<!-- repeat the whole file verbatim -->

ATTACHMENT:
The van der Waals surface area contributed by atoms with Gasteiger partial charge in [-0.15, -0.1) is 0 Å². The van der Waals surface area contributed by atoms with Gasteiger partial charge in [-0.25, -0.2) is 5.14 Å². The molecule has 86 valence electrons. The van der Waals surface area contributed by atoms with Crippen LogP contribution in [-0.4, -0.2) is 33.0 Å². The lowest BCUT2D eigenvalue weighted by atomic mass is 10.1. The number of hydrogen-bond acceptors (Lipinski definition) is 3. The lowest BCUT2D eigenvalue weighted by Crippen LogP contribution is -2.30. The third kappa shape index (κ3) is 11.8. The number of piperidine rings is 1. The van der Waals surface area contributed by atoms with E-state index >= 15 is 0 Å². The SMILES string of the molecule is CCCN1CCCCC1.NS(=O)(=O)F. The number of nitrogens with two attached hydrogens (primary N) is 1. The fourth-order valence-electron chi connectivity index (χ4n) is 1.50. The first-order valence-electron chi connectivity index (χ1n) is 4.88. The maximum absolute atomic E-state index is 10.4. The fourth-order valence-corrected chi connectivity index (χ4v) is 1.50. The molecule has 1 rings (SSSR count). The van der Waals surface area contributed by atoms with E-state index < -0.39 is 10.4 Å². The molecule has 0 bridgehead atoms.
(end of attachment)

The van der Waals surface area contributed by atoms with Gasteiger partial charge in [-0.15, -0.1) is 0 Å². The van der Waals surface area contributed by atoms with Gasteiger partial charge in [-0.25, -0.2) is 5.14 Å². The molecule has 86 valence electrons. The van der Waals surface area contributed by atoms with Crippen LogP contribution in [-0.4, -0.2) is 33.0 Å². The lowest BCUT2D eigenvalue weighted by atomic mass is 10.1. The number of hydrogen-bond acceptors (Lipinski definition) is 3. The lowest BCUT2D eigenvalue weighted by Crippen LogP contribution is -2.30. The third kappa shape index (κ3) is 11.8. The number of piperidine rings is 1. The van der Waals surface area contributed by atoms with E-state index >= 15 is 0 Å². The SMILES string of the molecule is CCCN1CCCCC1.NS(=O)(=O)F. The number of nitrogens with two attached hydrogens (primary N) is 1. The fourth-order valence-electron chi connectivity index (χ4n) is 1.50. The first-order valence-electron chi connectivity index (χ1n) is 4.88. The maximum absolute atomic E-state index is 10.4. The fourth-order valence-corrected chi connectivity index (χ4v) is 1.50. The molecule has 1 rings (SSSR count). The van der Waals surface area contributed by atoms with E-state index < -0.39 is 10.4 Å². The molecule has 0 bridgehead atoms.